I was still at least some distance away from the escalator. If I make a dash for it, could I possibly get to him? Quickly assessing the distance, I had serious doubts I can get to the boy in time, too. Are there other people nearby that can help? In a busy airport, it suddenly seemed like no one was nearby at that moment.
Seemingly out of nowhere, the tennis lesson popped into my head. I decided that I might as well be that person. I might not be able to make it in time, but I’ll be damned if I don’t at least try and give it my best shot.
What Happened Next
With no time to spare, I let go of the two-wheeler luggage I had been wheeling along. (In hindsight, it was probably not the best thing to do. That could trip up any unlucky person walking right behind me.)
I started running towards the escalator.
The boy was in panic, barely holding his position/balance. His mom watched helplessly. I ran up a few escalator steps and got to the step behind the boy. I tried to grab him up with both hands. Being a petite gal, that actually didn’t work well since he weighed more than I can lift. So, I did the only thing I can. I put my weight firmly on the escalator behind him while I tried to push and help him up. This ensured that he can’t fall backwards — at least not without knocking me down.
Bingo! It worked!
The moment we got to the top of the escalator, the boy burst out crying, a lot of tears quickly rolling down his cheeks. His mom wrapped him into an embrace. “Is he alright? Is he hurt?” I asked. As far as I can tell, he didn’t have any physical injuries. The Mom thanked me as the boy cried into her shoulder, “He got scared. He’ll be fine”. Seeing that the boy appeared to be okay, I stepped away.
“Ok, what now”, I thought, trying to orient myself. “Oh crap, I have to head back down.” After all, I literally ran away from my friends without warnings. And what happened to my luggage? A gentleman who just came up the escalator flagged my attention and gestured to the luggage by his side. He smiled and said, “I think this is yours”. Surprised, I thanked him.
At this point, I saw my good friend and her husband heading up the escalator as well. My friend’s spouse said, “You just saved the boy’s life”.
I didn’t know how to respond, other than smiling meekly. I hadn’t and don’t see it that way. If the same thing happen to me or a loved one, I’d want someone else to do the exact same thing. I was simply lending a hand – quite literally — and I just happened to be at the right place at the right time.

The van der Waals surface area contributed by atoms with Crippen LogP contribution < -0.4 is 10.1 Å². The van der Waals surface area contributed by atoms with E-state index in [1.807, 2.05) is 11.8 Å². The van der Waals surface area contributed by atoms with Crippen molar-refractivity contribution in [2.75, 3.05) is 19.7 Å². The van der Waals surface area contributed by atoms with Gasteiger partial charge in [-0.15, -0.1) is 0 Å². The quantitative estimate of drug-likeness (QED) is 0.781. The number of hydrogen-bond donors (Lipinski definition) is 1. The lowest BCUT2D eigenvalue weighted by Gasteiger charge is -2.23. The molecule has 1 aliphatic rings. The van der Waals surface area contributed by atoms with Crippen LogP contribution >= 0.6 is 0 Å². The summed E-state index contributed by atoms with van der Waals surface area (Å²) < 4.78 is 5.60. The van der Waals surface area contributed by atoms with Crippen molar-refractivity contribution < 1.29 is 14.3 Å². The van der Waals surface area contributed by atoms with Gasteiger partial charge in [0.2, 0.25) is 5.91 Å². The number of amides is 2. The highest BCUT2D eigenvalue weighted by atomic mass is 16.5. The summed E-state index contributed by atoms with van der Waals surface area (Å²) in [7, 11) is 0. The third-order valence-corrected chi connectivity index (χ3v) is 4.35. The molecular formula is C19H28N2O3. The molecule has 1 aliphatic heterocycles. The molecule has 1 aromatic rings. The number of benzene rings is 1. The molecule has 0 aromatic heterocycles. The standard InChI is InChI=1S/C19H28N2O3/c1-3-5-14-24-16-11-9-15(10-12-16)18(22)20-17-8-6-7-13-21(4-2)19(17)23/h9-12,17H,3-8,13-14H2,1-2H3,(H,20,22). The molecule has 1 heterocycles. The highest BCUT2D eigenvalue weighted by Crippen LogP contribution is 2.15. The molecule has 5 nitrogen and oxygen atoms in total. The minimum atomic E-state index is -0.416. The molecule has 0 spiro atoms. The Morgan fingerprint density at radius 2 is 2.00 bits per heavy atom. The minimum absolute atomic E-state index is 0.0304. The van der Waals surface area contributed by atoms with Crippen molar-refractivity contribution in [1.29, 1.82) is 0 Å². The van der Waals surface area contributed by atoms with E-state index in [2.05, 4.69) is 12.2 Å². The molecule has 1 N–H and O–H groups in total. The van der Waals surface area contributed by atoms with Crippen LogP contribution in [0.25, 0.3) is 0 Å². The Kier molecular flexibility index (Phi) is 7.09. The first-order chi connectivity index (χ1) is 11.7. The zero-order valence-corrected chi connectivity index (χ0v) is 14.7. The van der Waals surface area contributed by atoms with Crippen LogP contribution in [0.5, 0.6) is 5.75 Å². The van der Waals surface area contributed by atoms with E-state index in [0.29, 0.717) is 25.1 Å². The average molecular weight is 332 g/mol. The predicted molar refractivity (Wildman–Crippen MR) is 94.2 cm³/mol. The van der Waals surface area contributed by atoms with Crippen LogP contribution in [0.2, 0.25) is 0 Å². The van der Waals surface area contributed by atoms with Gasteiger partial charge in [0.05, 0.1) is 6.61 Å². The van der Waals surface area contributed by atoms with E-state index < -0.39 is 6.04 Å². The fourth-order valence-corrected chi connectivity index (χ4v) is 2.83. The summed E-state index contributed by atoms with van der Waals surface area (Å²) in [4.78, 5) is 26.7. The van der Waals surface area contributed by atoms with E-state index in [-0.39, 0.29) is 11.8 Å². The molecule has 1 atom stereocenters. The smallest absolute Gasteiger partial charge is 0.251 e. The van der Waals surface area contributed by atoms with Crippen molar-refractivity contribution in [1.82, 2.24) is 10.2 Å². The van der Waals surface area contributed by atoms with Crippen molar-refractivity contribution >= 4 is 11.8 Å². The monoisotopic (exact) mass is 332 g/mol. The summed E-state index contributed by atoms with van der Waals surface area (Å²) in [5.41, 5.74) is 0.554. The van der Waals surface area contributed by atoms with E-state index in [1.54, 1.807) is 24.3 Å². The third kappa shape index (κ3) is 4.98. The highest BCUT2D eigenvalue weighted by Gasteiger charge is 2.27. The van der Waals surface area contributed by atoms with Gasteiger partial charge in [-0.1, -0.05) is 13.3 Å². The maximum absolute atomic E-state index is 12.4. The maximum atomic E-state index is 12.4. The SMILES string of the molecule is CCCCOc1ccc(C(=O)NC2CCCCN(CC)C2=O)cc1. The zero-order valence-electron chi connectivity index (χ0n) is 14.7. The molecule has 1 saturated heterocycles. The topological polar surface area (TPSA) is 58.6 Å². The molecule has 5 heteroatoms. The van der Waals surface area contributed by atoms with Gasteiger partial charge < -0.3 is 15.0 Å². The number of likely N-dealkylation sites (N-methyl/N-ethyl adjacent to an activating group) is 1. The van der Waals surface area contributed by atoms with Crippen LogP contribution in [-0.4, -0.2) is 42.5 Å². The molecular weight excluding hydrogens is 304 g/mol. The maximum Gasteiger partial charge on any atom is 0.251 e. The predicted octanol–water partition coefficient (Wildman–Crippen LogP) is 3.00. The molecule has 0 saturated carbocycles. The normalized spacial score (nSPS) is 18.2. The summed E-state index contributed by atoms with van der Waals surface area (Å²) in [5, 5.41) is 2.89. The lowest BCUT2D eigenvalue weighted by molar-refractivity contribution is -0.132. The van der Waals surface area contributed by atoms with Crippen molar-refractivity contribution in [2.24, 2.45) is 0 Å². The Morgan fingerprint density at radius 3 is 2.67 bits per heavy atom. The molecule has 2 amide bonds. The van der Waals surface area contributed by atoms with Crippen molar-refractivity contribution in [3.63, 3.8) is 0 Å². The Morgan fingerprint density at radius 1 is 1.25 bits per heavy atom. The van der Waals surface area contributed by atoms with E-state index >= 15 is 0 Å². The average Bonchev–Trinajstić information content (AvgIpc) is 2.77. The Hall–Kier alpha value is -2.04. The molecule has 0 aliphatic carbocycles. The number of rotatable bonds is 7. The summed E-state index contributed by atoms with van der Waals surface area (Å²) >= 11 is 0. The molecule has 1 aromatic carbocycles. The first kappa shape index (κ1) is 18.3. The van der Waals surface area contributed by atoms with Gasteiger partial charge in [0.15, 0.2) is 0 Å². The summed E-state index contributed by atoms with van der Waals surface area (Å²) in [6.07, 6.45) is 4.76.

This whole incident happened a couple of years ago. And I want to share it now, because there is an underlying lesson I want to remind and be reminded of, for the new year.
That is: dealing with doubts.
While things worked out at the end, I had some real doubts as to whether I could get to the boy in time. What if I couldn’t? What if I got to him too little too late? I had a moment of hesitation because of those doubts.
It’s just that the alternative seemed worse to me — not knowing if I could’ve helped or what could have been. As random as that tennis lesson popped in my mind, I am glad that I was able to use it as motivation to override the doubts and listen to my gut instincts. It was good to be able to give it my best shot.
Message for the New Year
So, for my first post for the new year, my message is simply this:
Take more chances. Whether big or small, don’t let your doubts hold you back from doing or achieving the things you wanted to accomplish.
Don’t let the doubt of not knowing if you could become good at [something] stop you from learning or trying something new.
Don’t shy from taking risks because you are afraid of failing or because you’ve become too complacent with where you are.
My tennis instructor was right. He reminded me of something I’ve known all along, though I was just as guilty of momentary lapses when I saw a long shot coming my way. I gave up before I even gave it a shot. Every try is a change and not every change will be easy or successful, but you’ll never know how far you’ll go or what you can achieve, until you try.
So, for the new year, I hope you all find the same — in trying — in the pursuit of your dreams, hopes, travel adventures, or anything that’s worthy of your effort.
After all, one of my quotes I like a lot is this: “Shoot for the moon. Even if you miss it you will land among the stars.”